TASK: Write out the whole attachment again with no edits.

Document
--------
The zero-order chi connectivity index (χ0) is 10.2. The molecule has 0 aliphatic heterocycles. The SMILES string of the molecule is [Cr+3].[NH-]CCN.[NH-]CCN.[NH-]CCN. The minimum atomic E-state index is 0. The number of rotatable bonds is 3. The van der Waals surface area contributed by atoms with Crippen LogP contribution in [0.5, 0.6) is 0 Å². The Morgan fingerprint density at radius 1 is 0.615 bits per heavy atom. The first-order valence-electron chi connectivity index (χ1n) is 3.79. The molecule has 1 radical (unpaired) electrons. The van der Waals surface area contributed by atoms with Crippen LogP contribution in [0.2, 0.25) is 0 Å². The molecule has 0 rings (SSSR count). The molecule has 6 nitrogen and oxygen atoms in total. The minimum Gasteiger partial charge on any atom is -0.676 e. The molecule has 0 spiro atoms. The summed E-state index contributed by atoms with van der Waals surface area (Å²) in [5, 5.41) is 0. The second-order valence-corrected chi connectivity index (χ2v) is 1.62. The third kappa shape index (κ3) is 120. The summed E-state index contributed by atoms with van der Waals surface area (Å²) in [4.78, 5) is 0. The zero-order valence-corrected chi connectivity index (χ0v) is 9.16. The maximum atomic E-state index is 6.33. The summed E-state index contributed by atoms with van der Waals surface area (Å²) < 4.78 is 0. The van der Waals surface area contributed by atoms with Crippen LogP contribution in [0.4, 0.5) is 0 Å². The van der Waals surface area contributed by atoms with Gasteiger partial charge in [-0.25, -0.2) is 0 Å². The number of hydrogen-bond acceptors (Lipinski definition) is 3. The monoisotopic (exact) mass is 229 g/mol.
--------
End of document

The zero-order chi connectivity index (χ0) is 10.2. The molecule has 0 aliphatic heterocycles. The SMILES string of the molecule is [Cr+3].[NH-]CCN.[NH-]CCN.[NH-]CCN. The minimum atomic E-state index is 0. The number of rotatable bonds is 3. The van der Waals surface area contributed by atoms with Crippen LogP contribution in [0.5, 0.6) is 0 Å². The Morgan fingerprint density at radius 1 is 0.615 bits per heavy atom. The first-order valence-electron chi connectivity index (χ1n) is 3.79. The molecule has 1 radical (unpaired) electrons. The van der Waals surface area contributed by atoms with Crippen LogP contribution in [0.2, 0.25) is 0 Å². The molecule has 0 rings (SSSR count). The molecule has 6 nitrogen and oxygen atoms in total. The minimum Gasteiger partial charge on any atom is -0.676 e. The molecule has 0 spiro atoms. The summed E-state index contributed by atoms with van der Waals surface area (Å²) in [5, 5.41) is 0. The second-order valence-corrected chi connectivity index (χ2v) is 1.62. The third kappa shape index (κ3) is 120. The summed E-state index contributed by atoms with van der Waals surface area (Å²) in [4.78, 5) is 0. The zero-order valence-corrected chi connectivity index (χ0v) is 9.16. The maximum atomic E-state index is 6.33. The summed E-state index contributed by atoms with van der Waals surface area (Å²) < 4.78 is 0. The van der Waals surface area contributed by atoms with Crippen LogP contribution in [0.4, 0.5) is 0 Å². The van der Waals surface area contributed by atoms with Gasteiger partial charge in [-0.25, -0.2) is 0 Å². The number of hydrogen-bond acceptors (Lipinski definition) is 3. The monoisotopic (exact) mass is 229 g/mol.